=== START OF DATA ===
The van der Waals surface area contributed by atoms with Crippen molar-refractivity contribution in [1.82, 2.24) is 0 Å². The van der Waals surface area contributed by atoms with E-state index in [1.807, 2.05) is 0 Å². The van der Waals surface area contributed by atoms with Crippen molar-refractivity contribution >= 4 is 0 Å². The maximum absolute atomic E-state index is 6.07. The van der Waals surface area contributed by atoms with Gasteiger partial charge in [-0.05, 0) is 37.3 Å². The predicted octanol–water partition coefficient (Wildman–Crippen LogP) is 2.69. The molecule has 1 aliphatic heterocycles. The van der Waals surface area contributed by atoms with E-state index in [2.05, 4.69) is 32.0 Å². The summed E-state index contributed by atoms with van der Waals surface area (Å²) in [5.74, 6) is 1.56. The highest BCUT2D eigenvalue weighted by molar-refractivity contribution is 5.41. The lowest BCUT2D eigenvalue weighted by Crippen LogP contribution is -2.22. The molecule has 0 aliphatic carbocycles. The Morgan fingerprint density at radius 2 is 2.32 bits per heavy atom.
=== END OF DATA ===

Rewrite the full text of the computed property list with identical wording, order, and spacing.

The van der Waals surface area contributed by atoms with Crippen molar-refractivity contribution in [1.82, 2.24) is 0 Å². The van der Waals surface area contributed by atoms with E-state index in [1.807, 2.05) is 0 Å². The van der Waals surface area contributed by atoms with Crippen molar-refractivity contribution >= 4 is 0 Å². The maximum absolute atomic E-state index is 6.07. The van der Waals surface area contributed by atoms with Gasteiger partial charge in [-0.05, 0) is 37.3 Å². The predicted octanol–water partition coefficient (Wildman–Crippen LogP) is 2.69. The molecule has 1 aliphatic heterocycles. The van der Waals surface area contributed by atoms with E-state index in [2.05, 4.69) is 32.0 Å². The summed E-state index contributed by atoms with van der Waals surface area (Å²) in [5.74, 6) is 1.56. The highest BCUT2D eigenvalue weighted by molar-refractivity contribution is 5.41. The lowest BCUT2D eigenvalue weighted by Crippen LogP contribution is -2.22. The molecule has 0 aliphatic carbocycles. The Morgan fingerprint density at radius 2 is 2.32 bits per heavy atom.